Saturday, September 29, 2012


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Cyberwarfare is here. There have already been attacks, both domestic and foreign in origin where a sophisticated and specialized virus was used to either steal data, destroy computer drives and systems, and, ultimately [referring to the case of the Stuxnet virus which crippled Iran's rapidly-developing nuclear facilities] targeting and destroying or neutralizing physical facilities. Consider these as warnings of our dependencies and vulnerabilities to computer-run lives.

Bear in mind that virtually all of every industrialized nation's infrastructure (i.e., power, traffic lights, communications, power plants, reservoirs, air transportation, military, police, fire departments, capital markets and almost every other thing that is essential to a civilization as we have come to know it) is completely dependent upon "nerve centers" of computers for automation and ongoing operation of everything. We have all, as individuals and as nation states, become completely dependent and addicted to computer technology.

With major international cyberwarfare (nation against nation, or groups of nations against groups of other nations divided by ideology, ethnicity, level of economic development, availability of fuels and key resources, etc.) it is not a matter of possibility, or even of probability -- it is simply a matter of when it will happen, who will initiate it, and what (or whom) the target will be.

Society's greatest enemy is also its greatest protector - the expert computer hacker. And nations invested in cyberdefense are recruiting hackers into their governments and into their military forces. What an irony. A brief article in The New York Times follows:

September 26, 2012

Cyberwarfare Emerges From Shadows for Public Discussion by U.S. Officials

WASHINGTON — For years, even as the United States carried out sophisticated cyberattacks on Iran’s nuclear program and the Pentagon created a Cyber Command, officials have been hesitant to discuss American offensive cyberwarfare programs openly. Since June, in fact, F.B.I. agents have been investigating leaks to The New York Times about the computer attacks on Tehran.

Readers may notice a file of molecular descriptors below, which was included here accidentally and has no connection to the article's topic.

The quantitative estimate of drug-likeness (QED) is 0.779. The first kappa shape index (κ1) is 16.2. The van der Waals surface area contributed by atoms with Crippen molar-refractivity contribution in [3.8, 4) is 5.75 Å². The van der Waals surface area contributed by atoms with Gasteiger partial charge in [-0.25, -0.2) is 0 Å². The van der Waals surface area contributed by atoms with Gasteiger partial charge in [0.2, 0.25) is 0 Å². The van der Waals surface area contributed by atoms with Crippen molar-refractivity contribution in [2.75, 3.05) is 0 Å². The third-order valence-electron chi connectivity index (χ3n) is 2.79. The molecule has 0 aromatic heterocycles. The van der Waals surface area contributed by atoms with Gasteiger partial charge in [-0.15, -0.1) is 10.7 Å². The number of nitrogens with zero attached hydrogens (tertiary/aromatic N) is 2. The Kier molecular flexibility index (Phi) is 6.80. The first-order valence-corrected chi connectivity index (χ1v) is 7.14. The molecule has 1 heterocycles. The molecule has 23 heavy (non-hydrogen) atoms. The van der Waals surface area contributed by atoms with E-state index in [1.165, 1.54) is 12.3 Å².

But the reticence is giving way. The chorus of official voices speaking publicly about American cyberattack strategy and capabilities is steadily growing, and some experts say greater openness will allow the United States to stake out legal and ethical rules in the uncharted territory of computer combat. Others fear that talking too boldly about American plans could fuel a global computer arms race.

Next month the Pentagon’s research arm will host contractors who want to propose “revolutionary technologies for understanding, planning and managing cyberwarfare.” It is an ambitious program that the Defense Advanced Research Projects Agency, or Darpa, calls Plan X, and the public description talks about “understanding the cyber battlespace,” quantifying “battle damage” and working in Darpa’s “cyberwar laboratory.”

James A. Lewis, who studies cybersecurity at the Center for Strategic and International Studies in Washington, says he sees the Plan X public announcement as “a turning point” in a long debate over secrecy about cyberwarfare. He said it was timely, given that public documents suggest that at least 12 of the world’s 15 largest militaries are building cyberwarfare programs.

“I see Plan X as operationalizing and routinizing cyberattack capabilities,” Mr. Lewis said. “If we talk openly about offensive nuclear capabilities and every other kind, why not cyber?”
Yet like drone aircraft, which similarly can be used for both spying and combat, American cyberattack tools now are passing through a zone of semisecrecy, no longer denied but not fully discussed. President Obama has spoken publicly twice about drones; he has yet to speak publicly on American cyberattacks.

Last week, at a public Cyber Command legal conference, the State Department’s top lawyer, Harold H. Koh — who gave the Obama administration’s first public speech on targeted killing of terrorists in 2010 — stated the administration’s position that the law of war, including such principles as minimizing harm to civilians, applies to cyberattacks.

What are the implications for the near-term and the longer-term? The Global Futurist Blog examines them, and makes some trend-supported predictions:

1) CEOs, world leaders and the Elders of dynastic families will form strategic partnerships and alliances with skilled hackers;

2) An increased percentage of the budget of every business, government and dynastic family's income and assets will spent upon or invested in computer security;

3) The unspoken demand for hackers as either espionage participants of as security consultants will be greater (within the next 12 months) than the demand for any other type of professional or worker;

4) Government and quasi-government agencies (such as contractors) will be conducting limited cyber attack exercises on innocent civilians domiciled in their own countries and in foreign countries. There will be colossal collateral damage and a great deal of lying and whitewashing in order to cover it up by those responsible for giving the orders;

5) While true Artificial Intelligence is something that will be developed in the more distant future, a great deal of the world military's technological focus will be on combining computer science with robotics and weaponry.

Douglas E. Castle for The Global Futurist Blog, The Internationalist Page Blog and The Links 4 Life Alerts Blog.  

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Thursday, September 20, 2012

Alert: CIO, CTO, COO, Programming Managers, IT Professionals, Project Managers and Strategic Planners...